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Retraction Watch

Tracking retractions as a window into the scientific process

The new math: How to up your citations (hint: duplication). Plus a correction for Naoki Mori

with 3 comments

Here’s a good way to increase the number of times your work is cited: Publish studies three times.

On second (or third) thought, maybe not: The Journal of Steroid Biochemistry & Molecular Biology has retracted a pair of articles by three Japanese researchers who apparently liked their own work so much they decided to submit it, and submit it—and submit it again.

Here’s the notice for the first paper, a 2004 publication titled “Vitamin D receptor (VDR) promoter targeting through a novel chromatin remodeling complex,” by Shigeaki Kato, Ryoji Fujiki and Hirochika Kitagawa, fairly well-known molecular endocrinologists at the University of Tokyo:

This article has been retracted at the request of the authors as they had plagiarized the majority of their paper that had already appeared in Cell, 113 (2003) 905–917. doi:10.1016/S0092-8674(03)00436-7 due to their misunderstanding of the respective publishing and copyright policies of the journal and a conference proceeding publication.

Ditto for the 2007 article “Ligand-induced transrepressive function of VDR requires a chromatin remodeling complex, WINAC.”

This article has been retracted at the request of the authors as they had plagiarized the majority of their paper that had already appeared in EMBO J., 24 (2005) 3881–3894, doi:10.1038/sj.emboj.7600853 due to their misunderstanding of the respective publishing and copyright policies of the journal and a conference proceeding publication.

Now watch the math: The 2004 paper has been cited 13 times, according to Thomson Scientific’s Web of Knowledge, while the Cell one it plagiarized had been cited an impressive 144 times. The 2007 one has been cited7, while the original EMBO Journal study was cited 53. Looks like the law of diminishing returns — not to mention you lose those cites when you retract.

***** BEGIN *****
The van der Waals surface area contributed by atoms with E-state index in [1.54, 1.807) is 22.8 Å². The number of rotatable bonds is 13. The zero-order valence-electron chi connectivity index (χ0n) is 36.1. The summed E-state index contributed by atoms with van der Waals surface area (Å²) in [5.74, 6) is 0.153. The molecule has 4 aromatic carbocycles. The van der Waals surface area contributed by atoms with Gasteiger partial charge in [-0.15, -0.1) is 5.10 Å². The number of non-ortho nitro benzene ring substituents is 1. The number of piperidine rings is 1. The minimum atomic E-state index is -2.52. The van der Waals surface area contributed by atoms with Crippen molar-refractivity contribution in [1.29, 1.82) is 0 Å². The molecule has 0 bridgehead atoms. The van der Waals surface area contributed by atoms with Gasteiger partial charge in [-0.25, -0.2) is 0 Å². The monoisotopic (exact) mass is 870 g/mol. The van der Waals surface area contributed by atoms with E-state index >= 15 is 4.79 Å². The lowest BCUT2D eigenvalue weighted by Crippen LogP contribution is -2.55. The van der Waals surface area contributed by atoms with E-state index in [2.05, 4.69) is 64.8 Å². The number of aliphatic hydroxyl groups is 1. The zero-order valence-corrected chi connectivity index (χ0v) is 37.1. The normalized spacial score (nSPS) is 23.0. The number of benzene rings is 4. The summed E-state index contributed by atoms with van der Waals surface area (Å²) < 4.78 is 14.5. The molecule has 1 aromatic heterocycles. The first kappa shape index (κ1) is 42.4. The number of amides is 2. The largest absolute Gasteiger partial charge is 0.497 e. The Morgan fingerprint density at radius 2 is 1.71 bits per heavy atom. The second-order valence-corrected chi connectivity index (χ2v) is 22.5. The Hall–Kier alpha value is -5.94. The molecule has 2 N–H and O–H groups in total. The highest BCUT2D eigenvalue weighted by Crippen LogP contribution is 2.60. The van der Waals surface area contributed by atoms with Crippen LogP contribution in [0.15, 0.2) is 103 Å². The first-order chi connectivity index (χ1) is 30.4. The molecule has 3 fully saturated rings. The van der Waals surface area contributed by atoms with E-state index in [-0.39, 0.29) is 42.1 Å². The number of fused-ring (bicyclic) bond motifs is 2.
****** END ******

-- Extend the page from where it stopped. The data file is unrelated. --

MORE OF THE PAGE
The two notices are commendable for the amount of information they contain, from the rationale to the DOI listings. But we’re a little puzzled by why it took so long—seven years, in the first instance—for the researchers to recognize their “misunderstanding” and take steps to correct it.

Who knows, perhaps it was all the attention that their compatriot, Naoki Mori, has been receiving for his recycling of material. (We emailed Kato for comment but have yet to receive a reply.)

Speaking of Mori, a reader tipped us off to a correction involving one of Mori’s papers in BMC Microbiology, a 2007 titled “Mechanisms of Legionella pneumophila-induced interleukin-8 expression in human lung epithelial cells.”

According to the correction notice for the study, which has been cited 12 times:

 After the publication of this work (BMC Microbiol 2007, 7: 102), we became aware of the fact that beta-actin control images in Figures 2 (dotO mutant), 3A, 8A and 9A were duplicated. The last author, Naoki Mori takes full responsibility for these errors in the original article. We repeated the experiments, and all the Figures mentioned above were deleted and new data substituted. The conclusions from the figures are not altered in any way. We regret any inconvenience that this inaccuracy in the original data might have caused.

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3 Responses

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  1. Did you email Kato not Mori?

    unknown

    June 20, 2011 at 11:02 am

  2. John Smith

    July 20, 2011 at 6:13 am

  3. Shigeaki Kato resigned from his professor position at the University of Tokyo as of the end of March, 2012, taking responsibility of the misconduct. But the first author, Hirochika Kitagawa did not agree with the retraction of the Cell article. (Asahi newspaper, April 5, 2012)

    Soichi Tokizane

    April 7, 2012 at 2:08 am


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